Unfortunately, borrowing that sum is only disguising the cost of government. Last year a CNN poll found that 48 percent of Americans believed their present tax burden was about right, compared to 50 percent who considered it to be too high. One wonders what the first group would think if they had to pay $845 billion more in taxes. They don’t because the Federal Reserve is “buying” debt issued by the Treasury Department, but spending $845 billion that we don’t have means we eventually will have to pay $845 billion more, plus interest, in taxes. (Unless Uncle Sam repudiates the national debt, a solution which is starting to look more attractive!)
A new Rasmussen poll found that nearly two-thirds of Americans don’t believe additional taxes are needed to fund Washington. In fact, the federal government doesn’t need more money to do the job that it should be doing. But it is doing far more. And until the American people say stop, they face much higher taxes in the future.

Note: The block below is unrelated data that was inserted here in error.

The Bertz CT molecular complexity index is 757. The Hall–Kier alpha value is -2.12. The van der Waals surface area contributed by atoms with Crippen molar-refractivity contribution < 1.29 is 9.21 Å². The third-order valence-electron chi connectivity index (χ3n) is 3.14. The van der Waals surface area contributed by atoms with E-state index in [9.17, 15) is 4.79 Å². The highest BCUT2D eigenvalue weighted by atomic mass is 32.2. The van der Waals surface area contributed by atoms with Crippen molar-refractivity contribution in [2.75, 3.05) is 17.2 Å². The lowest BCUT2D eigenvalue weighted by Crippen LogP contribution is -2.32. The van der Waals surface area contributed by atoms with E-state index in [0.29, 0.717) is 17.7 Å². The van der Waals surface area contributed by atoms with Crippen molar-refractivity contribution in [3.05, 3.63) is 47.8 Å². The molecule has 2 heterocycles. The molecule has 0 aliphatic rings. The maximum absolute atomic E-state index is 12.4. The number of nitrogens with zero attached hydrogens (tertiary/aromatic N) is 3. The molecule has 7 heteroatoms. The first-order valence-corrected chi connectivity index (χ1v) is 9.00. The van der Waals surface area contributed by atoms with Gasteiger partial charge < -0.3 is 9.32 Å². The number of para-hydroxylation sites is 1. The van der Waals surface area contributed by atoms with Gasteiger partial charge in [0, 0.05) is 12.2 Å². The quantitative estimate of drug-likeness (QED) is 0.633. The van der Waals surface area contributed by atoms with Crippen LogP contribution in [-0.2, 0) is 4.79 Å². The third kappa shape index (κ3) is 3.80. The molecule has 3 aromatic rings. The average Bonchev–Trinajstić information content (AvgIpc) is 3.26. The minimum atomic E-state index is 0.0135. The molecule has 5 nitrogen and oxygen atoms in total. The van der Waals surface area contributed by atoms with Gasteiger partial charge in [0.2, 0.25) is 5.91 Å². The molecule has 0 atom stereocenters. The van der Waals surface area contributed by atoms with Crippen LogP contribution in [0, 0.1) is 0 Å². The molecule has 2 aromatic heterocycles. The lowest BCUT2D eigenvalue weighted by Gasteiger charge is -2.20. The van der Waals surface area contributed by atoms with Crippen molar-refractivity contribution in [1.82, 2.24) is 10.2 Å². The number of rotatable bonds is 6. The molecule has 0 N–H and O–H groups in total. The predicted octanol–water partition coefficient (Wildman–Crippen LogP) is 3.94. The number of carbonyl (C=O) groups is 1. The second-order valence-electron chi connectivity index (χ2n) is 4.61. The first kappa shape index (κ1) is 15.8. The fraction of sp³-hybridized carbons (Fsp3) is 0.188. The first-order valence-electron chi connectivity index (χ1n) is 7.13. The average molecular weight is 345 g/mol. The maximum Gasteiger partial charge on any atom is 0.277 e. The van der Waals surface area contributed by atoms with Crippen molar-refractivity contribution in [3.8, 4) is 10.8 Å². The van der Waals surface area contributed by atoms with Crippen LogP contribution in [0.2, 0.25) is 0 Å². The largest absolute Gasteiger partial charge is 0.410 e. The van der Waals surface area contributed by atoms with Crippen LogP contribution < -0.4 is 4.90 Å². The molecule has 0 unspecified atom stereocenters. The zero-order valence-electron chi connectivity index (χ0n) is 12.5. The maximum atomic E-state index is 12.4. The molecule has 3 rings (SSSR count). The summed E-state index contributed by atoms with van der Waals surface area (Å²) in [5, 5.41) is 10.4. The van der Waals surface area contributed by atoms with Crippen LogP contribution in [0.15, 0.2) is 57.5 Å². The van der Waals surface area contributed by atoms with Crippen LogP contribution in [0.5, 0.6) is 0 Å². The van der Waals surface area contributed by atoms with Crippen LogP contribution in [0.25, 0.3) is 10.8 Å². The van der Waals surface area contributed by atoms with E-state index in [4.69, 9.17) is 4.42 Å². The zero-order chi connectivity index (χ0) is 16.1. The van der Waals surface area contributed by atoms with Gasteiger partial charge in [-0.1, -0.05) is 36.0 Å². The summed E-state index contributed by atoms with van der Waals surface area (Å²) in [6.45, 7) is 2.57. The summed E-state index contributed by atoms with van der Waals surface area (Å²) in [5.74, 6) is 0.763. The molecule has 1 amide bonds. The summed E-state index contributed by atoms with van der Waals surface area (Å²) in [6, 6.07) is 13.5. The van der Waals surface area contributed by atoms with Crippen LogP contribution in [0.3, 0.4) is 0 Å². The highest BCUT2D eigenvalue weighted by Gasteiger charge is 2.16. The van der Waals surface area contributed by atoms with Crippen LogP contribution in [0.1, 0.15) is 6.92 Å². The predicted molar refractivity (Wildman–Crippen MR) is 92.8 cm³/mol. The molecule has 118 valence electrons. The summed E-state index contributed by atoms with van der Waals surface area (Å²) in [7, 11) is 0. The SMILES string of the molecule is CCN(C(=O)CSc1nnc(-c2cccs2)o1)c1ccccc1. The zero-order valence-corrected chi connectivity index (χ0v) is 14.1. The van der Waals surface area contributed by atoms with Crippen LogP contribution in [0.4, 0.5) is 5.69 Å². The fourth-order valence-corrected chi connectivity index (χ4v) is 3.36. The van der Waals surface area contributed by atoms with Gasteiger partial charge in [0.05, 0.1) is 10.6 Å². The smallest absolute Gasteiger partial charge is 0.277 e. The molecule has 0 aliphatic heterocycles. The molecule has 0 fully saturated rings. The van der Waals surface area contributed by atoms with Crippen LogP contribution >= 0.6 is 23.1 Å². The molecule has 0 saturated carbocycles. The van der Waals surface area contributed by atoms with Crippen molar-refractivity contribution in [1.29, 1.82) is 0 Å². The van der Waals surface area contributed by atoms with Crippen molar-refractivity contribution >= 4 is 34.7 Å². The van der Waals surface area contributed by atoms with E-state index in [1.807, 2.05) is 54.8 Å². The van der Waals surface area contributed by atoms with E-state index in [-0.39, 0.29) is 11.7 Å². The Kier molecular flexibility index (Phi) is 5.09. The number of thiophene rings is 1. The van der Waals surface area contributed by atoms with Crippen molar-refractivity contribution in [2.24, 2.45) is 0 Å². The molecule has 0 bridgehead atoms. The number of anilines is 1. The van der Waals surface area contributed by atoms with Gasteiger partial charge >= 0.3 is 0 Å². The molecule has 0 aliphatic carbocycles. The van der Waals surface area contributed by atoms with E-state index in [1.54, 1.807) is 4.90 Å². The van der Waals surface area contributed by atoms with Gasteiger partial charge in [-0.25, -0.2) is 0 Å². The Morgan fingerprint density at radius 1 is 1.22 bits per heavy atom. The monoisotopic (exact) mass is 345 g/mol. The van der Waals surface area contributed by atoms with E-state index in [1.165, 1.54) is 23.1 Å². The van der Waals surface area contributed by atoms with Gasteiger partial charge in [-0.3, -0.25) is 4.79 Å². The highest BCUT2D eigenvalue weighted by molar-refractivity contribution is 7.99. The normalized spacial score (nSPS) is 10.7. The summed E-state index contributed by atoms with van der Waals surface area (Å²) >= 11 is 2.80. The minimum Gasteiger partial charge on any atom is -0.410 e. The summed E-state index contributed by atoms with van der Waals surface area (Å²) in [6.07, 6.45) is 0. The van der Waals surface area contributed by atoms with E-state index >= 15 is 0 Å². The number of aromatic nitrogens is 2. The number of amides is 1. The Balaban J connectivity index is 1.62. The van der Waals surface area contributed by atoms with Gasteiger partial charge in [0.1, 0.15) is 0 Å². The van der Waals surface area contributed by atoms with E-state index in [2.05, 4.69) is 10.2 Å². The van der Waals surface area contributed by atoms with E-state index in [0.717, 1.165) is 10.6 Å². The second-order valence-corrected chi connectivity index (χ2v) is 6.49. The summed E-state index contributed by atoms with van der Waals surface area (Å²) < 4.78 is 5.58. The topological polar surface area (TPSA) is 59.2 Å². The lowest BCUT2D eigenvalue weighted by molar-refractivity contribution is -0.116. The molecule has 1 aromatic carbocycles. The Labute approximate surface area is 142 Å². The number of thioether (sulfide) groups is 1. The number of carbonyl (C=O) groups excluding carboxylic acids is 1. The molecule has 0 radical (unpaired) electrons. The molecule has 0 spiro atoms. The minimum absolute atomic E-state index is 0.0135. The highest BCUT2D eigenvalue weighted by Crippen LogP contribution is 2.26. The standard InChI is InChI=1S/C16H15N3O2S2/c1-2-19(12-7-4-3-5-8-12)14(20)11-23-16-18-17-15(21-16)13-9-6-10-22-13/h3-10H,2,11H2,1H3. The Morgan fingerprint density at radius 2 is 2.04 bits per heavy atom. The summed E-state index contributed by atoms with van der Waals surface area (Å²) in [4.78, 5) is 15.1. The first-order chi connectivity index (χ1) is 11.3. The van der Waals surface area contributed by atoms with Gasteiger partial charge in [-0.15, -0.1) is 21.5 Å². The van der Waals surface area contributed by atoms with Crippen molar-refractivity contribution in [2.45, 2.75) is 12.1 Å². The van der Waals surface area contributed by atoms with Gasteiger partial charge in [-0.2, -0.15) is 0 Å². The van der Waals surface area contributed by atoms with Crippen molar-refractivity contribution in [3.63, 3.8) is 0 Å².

The latest Congressional Budget Office analysis warns that, assuming Congress and the president don’t create any expensive new programs or hike outlays for expensive old ones (and the sun rises in the west), the deficit will fall to $430 billion in 2015, and then begin an inexorable march back up to $1 trillion by 2023. Warned the agency: “For the 2014-2023 period, deficits in CBO’s baseline projections total $7.0 trillion. With such deficits, federal debt would remain above 73 percent of GDP — far higher than the 39 percent average seen over the past four decades. (As recently as the end of 2007, federal debt equaled just 36 percent of GDP.) Moreover, debt would be increasing relative to the size of the economy in the second half of the decade.”
This is before the entitlement tsunami hits. Social Security and Medicare alone account for $100 trillion in unfunded liabilities — compared to the official national debt of $16.8 trillion. Economist Laurence Kotlikoff has figured that Uncle Sam’s total obligations exceed $220 trillion. But who’s counting!